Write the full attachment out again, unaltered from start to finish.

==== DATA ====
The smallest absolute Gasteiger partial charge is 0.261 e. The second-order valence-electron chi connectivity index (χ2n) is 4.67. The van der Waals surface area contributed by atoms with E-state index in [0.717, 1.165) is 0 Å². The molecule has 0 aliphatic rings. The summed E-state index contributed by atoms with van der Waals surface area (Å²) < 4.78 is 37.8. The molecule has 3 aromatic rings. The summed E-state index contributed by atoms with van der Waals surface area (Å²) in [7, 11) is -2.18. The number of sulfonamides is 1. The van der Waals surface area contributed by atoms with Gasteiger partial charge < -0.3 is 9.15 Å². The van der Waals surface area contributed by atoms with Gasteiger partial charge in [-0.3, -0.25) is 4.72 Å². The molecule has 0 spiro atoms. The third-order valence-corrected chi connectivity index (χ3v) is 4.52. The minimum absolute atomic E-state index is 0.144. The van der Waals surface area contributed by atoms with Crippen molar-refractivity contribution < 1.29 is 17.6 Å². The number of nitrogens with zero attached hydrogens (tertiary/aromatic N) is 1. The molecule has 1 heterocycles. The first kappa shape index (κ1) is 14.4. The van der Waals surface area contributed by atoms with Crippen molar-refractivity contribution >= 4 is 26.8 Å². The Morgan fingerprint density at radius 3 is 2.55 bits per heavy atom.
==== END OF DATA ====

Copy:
The smallest absolute Gasteiger partial charge is 0.261 e. The second-order valence-electron chi connectivity index (χ2n) is 4.67. The van der Waals surface area contributed by atoms with E-state index in [0.717, 1.165) is 0 Å². The molecule has 0 aliphatic rings. The summed E-state index contributed by atoms with van der Waals surface area (Å²) < 4.78 is 37.8. The molecule has 3 aromatic rings. The summed E-state index contributed by atoms with van der Waals surface area (Å²) in [7, 11) is -2.18. The number of sulfonamides is 1. The van der Waals surface area contributed by atoms with Gasteiger partial charge < -0.3 is 9.15 Å². The van der Waals surface area contributed by atoms with Gasteiger partial charge in [-0.3, -0.25) is 4.72 Å². The molecule has 0 spiro atoms. The third-order valence-corrected chi connectivity index (χ3v) is 4.52. The minimum absolute atomic E-state index is 0.144. The van der Waals surface area contributed by atoms with Crippen molar-refractivity contribution < 1.29 is 17.6 Å². The number of nitrogens with zero attached hydrogens (tertiary/aromatic N) is 1. The molecule has 1 heterocycles. The first kappa shape index (κ1) is 14.4. The van der Waals surface area contributed by atoms with Crippen molar-refractivity contribution >= 4 is 26.8 Å². The Morgan fingerprint density at radius 3 is 2.55 bits per heavy atom.